Though most common among friends and romantic partners, microcoordination and virtual taps on the shoulder have become standard among families as well. Cell phones allow family members to make plans and coordinate their schedules in a more fluid, impromptu way than was feasible in years past. If a teen child decides in the middle of the day that she wants to go to a friend's house after school rather than return home, it's easy to call or text a parent for permission. And, as discussed in the previous chapter, parents can -- and do -- use cell phones and Facebook to check in with their college-age children and stay plugged into the daily rhythm of their lives.7
Accessibility isn't the only new and noteworthy quality associated with today's communication technologies. Social networking sites have transformed many social interactions into considerably more public affairs than they would have been in predigital times. In addition to phone calls and in-person communiques, the Facebook wall offers a new -- and very public -- means to plan and chronicle social events and shared experiences. Who's invited to a party and who's not becomes a matter of public record, as do all activities -- however cringe-worthy -- that are captured and uploaded by a cell phone camera. The beginnings and endings of relationships are similarly documented in a far more public manner than in years past.8
While Facebook communications are more public than the typical face-to-face conversation, other computer-mediated communications may feel more private to young people. Texting and instant messaging typically involve just two conversation partners, making them more intimate than wall-to-wall exchanges on Facebook. For some youth, these typed exchanges may feel even more intimate than face-to-face conversations. The fact that conversation partners look into a screen instead of each other's eyes, coupled with the fact that -- more often than not -- they don't occupy the same physical space may make it feel less risky and uncomfortable to share personal feelings with another person.9 One of the teens we interviewed, fifteen-year-old Christina, explained why she prefers text-based forms of communication: "I am not a good person with feelings, and, like, I am not that good with saying my feelings face to face sometimes because I don't like people to see how I think and what I am feeling." Other research studies have documented a similar preference among youth for text based forms of self-disclosure.10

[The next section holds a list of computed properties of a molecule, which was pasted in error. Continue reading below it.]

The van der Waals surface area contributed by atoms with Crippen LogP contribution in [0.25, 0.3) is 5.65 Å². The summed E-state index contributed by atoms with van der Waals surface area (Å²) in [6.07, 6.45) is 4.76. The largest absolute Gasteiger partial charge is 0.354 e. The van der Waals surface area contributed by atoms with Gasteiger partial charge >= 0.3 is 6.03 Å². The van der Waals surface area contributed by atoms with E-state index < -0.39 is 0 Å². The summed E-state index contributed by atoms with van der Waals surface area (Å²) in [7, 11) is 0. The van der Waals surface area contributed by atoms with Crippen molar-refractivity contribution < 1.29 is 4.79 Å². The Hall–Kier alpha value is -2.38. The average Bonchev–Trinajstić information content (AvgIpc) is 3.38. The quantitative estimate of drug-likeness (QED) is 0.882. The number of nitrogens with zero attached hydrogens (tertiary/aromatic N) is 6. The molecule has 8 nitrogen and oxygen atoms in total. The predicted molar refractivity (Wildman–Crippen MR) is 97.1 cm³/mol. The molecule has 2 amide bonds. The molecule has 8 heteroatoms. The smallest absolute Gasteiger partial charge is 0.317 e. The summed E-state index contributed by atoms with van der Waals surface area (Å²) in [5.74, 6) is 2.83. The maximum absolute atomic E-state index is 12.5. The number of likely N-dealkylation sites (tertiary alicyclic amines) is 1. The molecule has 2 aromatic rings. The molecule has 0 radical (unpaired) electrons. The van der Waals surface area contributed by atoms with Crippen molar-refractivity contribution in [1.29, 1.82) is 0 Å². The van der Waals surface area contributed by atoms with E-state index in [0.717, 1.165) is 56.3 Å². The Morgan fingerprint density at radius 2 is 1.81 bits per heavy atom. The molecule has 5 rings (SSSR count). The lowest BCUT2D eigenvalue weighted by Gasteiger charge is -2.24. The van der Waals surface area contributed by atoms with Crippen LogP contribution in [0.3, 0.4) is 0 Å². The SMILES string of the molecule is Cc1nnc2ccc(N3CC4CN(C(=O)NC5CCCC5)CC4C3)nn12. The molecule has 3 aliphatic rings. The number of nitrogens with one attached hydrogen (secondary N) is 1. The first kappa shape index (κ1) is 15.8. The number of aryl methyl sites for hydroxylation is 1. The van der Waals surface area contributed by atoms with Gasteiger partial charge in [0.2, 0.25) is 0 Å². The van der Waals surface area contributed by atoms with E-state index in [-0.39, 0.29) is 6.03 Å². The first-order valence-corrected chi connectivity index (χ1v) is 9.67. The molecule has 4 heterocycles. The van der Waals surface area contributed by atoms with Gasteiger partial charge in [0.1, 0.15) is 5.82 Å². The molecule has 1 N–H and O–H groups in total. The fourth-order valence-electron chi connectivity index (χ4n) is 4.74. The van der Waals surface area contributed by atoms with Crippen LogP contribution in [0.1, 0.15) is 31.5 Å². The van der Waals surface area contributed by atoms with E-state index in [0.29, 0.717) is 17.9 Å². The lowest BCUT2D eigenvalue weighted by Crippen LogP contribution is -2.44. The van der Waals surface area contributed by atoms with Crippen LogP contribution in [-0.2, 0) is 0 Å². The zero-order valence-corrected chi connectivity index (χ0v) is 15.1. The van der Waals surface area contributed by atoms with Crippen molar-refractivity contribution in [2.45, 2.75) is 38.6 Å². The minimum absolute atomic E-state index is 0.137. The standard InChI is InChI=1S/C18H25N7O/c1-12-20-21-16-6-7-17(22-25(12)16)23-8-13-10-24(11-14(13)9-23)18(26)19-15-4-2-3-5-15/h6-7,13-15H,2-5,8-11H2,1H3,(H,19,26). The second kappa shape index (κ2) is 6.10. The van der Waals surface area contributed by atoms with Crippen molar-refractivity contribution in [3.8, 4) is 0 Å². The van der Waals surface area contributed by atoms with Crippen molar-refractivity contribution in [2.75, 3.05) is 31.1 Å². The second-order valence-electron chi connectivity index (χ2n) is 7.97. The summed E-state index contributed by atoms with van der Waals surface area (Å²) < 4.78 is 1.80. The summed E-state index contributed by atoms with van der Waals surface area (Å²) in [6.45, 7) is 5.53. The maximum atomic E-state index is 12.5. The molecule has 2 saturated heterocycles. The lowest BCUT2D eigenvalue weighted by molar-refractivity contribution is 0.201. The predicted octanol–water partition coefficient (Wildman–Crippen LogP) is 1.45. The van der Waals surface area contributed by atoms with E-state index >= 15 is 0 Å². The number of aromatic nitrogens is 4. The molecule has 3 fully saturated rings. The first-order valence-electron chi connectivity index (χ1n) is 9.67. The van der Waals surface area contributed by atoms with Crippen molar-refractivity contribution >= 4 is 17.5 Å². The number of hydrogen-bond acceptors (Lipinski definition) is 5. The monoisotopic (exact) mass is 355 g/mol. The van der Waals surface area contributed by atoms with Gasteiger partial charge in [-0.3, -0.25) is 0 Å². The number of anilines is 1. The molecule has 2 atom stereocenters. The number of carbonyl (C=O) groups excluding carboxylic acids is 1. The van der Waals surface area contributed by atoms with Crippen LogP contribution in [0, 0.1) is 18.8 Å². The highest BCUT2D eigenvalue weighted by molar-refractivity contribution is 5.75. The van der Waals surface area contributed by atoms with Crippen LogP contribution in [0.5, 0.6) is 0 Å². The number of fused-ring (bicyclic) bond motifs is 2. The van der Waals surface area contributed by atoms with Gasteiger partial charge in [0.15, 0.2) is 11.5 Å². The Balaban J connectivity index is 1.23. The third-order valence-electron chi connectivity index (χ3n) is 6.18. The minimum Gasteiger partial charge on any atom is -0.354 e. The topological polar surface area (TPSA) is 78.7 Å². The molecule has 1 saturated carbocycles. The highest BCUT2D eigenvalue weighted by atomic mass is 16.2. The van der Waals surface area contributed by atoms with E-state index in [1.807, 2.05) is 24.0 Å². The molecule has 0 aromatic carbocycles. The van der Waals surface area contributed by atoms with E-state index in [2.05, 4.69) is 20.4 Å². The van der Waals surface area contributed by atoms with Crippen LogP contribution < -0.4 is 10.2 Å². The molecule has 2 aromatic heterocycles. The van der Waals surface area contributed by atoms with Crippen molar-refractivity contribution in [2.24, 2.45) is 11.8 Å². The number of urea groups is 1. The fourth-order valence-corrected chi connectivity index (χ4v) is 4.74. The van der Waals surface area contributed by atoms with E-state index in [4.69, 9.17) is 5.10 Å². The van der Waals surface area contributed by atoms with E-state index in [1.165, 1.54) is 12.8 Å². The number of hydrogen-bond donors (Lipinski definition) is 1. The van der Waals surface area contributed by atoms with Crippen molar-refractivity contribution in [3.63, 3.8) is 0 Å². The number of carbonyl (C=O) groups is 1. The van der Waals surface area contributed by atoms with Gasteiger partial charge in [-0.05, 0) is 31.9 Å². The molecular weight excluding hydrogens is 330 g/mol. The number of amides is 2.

In many ways, today's social interactions bear markings of the app. Apps exist to maximize convenience, speed, and efficiency. When you want something, it's there for your immediate use. When you're done with it, switch it off (provided you disable the push notifications that will otherwise pop up unsolicited, alerting you to new content). If you tire of an app's wares, delete it. Apps are under our control (though our increasing dependency on them places us in danger of coming under their control); they're available around the clock and seemingly risk free. Much the same could be said of the way today's youth communicate through digital media technologies.
A complete list of sources can be found in the book. The above is an excerpt from the book The App Generation: How Today's Youth Navigate Identity, Intimacy, and Imagination in a Digital World by Howard Gardner and Katie Davis. The above excerpt is a digitally scanned reproduction of text from print. Although this excerpt has been proofread, occasional errors may appear due to the scanning process. Please refer to the finished book for accuracy.
© 2013 Howard Gardner and Katie Davis, Authors of The App Generation: How Today's Youth Navigate Identity, Intimacy, and Imagination in a Digital World
Howard Gardner, co-author of The App Generation: How Today's Youth Navigate Identity, Intimacy, and Imagination in a Digital World, is Hobbs Professor of Cognition and Education at the Harvard Graduate School of Education and senior director of Harvard Project Zero, an educational research group. He is renowned as father of the theory of multiple intelligences. He lives in Cambridge, MA. For more information on Howard please visit http://howardgardner.com.
Katie Davis, co-author of The App Generation: How Today's Youth Navigate Identity, Intimacy, and Imagination in a Digital World, is assistant professor, University of Washington Information School, where she studies the role of digital media technologies in adolescents' lives. She is a former member of the Project Zero team. She lives in Seattle, WA. For more information on Katie please visit http://katiedavisresearch.com, and follow her on Twitter.
For more information about the book, please visit http://www.theappgenerationbook.com